Costa Rican authorities strengthen skills to combat illegal wildlife trade

Humane Society International / Latin America


SAN JOSE, Costa Rica—This year, Humane Society International/Latin America has conducted three comprehensive trainings for Costa Rican authorities on how to properly handle wildlife either seized or rescued in police and judicial operations. According to the Judicial Police’s Specialized Section against Environmental Crimes, between 2022 and 2023, 534 wild animals were seized in Costa Rica.

These workshops are part of the “Improving Costa Rica’s capacity to combat wildlife trafficking” project, funded by the U.S. Bureau of International Narcotics and Law Enforcement Affairs and administered by Humane Society International in coordination with Costa Rica’s National Environmental Security Commission.

During the workshops, public officials learned how to properly handle seized or rescued wildlife, how to protect people involved in confiscation processes and how to feed and transport wild animals. They also learned about a new online guidebook designed to help enforcement officers identify different species and to provide them with information on legal protections, conservation status and handling techniques for different animals.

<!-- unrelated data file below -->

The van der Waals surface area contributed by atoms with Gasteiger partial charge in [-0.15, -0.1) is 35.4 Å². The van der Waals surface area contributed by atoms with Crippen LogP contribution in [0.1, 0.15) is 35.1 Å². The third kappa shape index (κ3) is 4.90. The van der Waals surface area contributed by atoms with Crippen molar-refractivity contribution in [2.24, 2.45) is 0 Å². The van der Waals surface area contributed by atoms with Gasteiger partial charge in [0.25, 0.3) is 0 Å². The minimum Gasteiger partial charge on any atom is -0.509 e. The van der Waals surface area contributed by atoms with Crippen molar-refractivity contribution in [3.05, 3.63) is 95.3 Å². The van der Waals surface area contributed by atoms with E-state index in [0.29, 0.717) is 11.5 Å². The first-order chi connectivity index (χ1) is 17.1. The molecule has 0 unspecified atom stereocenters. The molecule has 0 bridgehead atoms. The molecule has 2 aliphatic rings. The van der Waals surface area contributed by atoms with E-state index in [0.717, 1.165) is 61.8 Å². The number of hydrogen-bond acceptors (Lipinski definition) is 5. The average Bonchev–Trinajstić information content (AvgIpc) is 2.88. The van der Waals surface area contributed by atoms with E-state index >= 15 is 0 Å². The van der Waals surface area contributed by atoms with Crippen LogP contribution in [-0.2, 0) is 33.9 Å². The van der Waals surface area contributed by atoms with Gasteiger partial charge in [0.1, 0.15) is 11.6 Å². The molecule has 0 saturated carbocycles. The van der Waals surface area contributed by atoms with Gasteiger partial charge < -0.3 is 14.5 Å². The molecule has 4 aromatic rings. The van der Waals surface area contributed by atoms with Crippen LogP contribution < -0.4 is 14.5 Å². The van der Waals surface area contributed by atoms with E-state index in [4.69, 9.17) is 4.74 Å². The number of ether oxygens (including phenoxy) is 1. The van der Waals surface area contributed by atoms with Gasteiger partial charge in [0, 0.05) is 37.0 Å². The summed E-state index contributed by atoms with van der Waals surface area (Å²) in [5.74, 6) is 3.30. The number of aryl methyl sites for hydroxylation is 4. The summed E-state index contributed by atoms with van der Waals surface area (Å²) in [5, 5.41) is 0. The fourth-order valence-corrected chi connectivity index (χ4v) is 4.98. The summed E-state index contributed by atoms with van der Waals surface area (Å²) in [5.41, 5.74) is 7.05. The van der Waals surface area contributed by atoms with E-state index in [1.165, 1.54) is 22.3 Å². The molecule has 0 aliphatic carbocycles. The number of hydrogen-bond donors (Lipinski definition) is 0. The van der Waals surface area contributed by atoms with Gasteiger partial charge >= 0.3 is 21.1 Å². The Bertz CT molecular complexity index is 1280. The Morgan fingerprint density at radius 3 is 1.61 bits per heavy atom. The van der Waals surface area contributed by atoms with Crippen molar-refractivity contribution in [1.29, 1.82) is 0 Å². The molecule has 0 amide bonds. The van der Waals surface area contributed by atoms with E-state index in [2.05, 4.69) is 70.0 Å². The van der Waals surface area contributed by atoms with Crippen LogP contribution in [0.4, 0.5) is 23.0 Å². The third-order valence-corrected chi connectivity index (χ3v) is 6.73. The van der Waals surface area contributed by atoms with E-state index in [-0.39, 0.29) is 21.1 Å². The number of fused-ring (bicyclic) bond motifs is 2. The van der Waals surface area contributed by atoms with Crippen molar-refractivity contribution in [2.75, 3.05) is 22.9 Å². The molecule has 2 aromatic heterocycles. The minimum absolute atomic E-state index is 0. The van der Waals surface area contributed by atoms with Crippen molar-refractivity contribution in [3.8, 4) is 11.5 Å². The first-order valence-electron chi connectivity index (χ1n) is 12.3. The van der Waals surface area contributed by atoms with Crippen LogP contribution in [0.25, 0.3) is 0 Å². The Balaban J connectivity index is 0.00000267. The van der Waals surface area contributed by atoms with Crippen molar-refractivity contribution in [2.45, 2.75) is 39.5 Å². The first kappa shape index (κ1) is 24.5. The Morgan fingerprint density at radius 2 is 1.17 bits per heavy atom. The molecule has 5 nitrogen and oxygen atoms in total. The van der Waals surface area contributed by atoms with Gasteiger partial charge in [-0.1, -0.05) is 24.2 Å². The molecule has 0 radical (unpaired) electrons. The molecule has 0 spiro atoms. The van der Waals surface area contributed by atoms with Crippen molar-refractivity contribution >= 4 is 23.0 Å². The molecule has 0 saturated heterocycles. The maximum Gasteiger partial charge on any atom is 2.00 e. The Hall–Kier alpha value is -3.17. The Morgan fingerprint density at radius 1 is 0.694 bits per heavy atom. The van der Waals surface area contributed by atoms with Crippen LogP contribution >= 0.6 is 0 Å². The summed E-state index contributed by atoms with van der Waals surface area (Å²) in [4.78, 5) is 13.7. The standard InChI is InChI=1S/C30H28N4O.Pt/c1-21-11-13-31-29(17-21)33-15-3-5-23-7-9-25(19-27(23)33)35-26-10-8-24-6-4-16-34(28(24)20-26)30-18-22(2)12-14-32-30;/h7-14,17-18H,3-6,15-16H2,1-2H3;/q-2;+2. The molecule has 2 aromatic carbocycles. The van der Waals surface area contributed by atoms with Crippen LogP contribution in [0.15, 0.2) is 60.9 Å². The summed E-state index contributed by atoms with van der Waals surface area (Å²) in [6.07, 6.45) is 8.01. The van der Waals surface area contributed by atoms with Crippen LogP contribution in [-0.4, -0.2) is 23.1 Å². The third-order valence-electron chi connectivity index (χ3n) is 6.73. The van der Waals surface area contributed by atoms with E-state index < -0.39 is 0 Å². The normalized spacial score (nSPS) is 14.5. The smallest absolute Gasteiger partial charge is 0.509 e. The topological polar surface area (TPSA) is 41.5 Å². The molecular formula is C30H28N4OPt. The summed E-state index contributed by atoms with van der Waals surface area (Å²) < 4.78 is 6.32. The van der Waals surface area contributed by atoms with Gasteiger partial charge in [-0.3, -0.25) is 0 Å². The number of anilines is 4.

“For the Attorney General’s Office, ongoing training and inter-institutional coordination are key to environmental law enforcement. Knowing how to properly manage seized wild animals, their products and by-products, is the best way to guarantee, first, protection of these public domain assets and, second, appropriate sanctions for people who are illegally hunting and trafficking them,” said Jose Pablo Gonzalez, deputy environmental prosecutor and national environmental security commission coordinator for the Costa Rica Attorney General’s Office.

“The majority of wild animals seized or rescued in police and judicial operations have experienced captivity, stress and abuse. That is why at HSI we seek to support law enforcement authorities so that they are prepared to handle these animals in a humane and safe way, not only thinking about the animals themselves but also the safety and wellbeing of the people involved”, said Andrea Borel, executive director of HSI/Latin America.

Officials from the Ministry of Public Security (police force, national coast guard service, border police and air control) attended the workshops, as well as officials from the Ministry of Environment and Energy (the National System of Conservation Areas, the National Commission for Biodiversity and the Administrative Environmental Tribunal), the National Animal Health Service (SENASA), the Judicial Investigation Agency (OIJ) and the Attorney General’s Office.


Media contact: Alejandra Zuniga:

Give now to save wildlife and animals all over the world

Simon Eeman/Alamy Stock photo

Sign up for news and action alerts from HSI

Learn More Button Inserter